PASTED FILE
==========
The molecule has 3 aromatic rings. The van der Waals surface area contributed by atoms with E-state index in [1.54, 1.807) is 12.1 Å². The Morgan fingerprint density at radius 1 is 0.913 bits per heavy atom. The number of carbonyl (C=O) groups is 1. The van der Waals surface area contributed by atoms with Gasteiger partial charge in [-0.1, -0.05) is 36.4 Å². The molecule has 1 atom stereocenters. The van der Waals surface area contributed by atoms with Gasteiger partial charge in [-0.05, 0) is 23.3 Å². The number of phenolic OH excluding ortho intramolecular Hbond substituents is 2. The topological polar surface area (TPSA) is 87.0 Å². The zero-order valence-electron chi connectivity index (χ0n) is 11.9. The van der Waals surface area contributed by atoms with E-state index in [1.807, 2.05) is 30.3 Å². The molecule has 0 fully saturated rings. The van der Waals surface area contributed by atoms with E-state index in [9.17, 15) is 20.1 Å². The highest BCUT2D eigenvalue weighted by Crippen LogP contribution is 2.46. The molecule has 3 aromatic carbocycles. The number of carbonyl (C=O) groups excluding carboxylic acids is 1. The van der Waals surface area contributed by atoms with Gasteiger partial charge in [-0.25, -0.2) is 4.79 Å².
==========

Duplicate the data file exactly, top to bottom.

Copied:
The molecule has 3 aromatic rings. The van der Waals surface area contributed by atoms with E-state index in [1.54, 1.807) is 12.1 Å². The Morgan fingerprint density at radius 1 is 0.913 bits per heavy atom. The number of carbonyl (C=O) groups is 1. The van der Waals surface area contributed by atoms with Gasteiger partial charge in [-0.1, -0.05) is 36.4 Å². The molecule has 1 atom stereocenters. The van der Waals surface area contributed by atoms with Gasteiger partial charge in [-0.05, 0) is 23.3 Å². The number of phenolic OH excluding ortho intramolecular Hbond substituents is 2. The topological polar surface area (TPSA) is 87.0 Å². The zero-order valence-electron chi connectivity index (χ0n) is 11.9. The van der Waals surface area contributed by atoms with E-state index in [1.807, 2.05) is 30.3 Å². The molecule has 0 fully saturated rings. The van der Waals surface area contributed by atoms with E-state index in [9.17, 15) is 20.1 Å². The highest BCUT2D eigenvalue weighted by Crippen LogP contribution is 2.46. The molecule has 3 aromatic carbocycles. The number of carbonyl (C=O) groups excluding carboxylic acids is 1. The van der Waals surface area contributed by atoms with Gasteiger partial charge in [-0.25, -0.2) is 4.79 Å².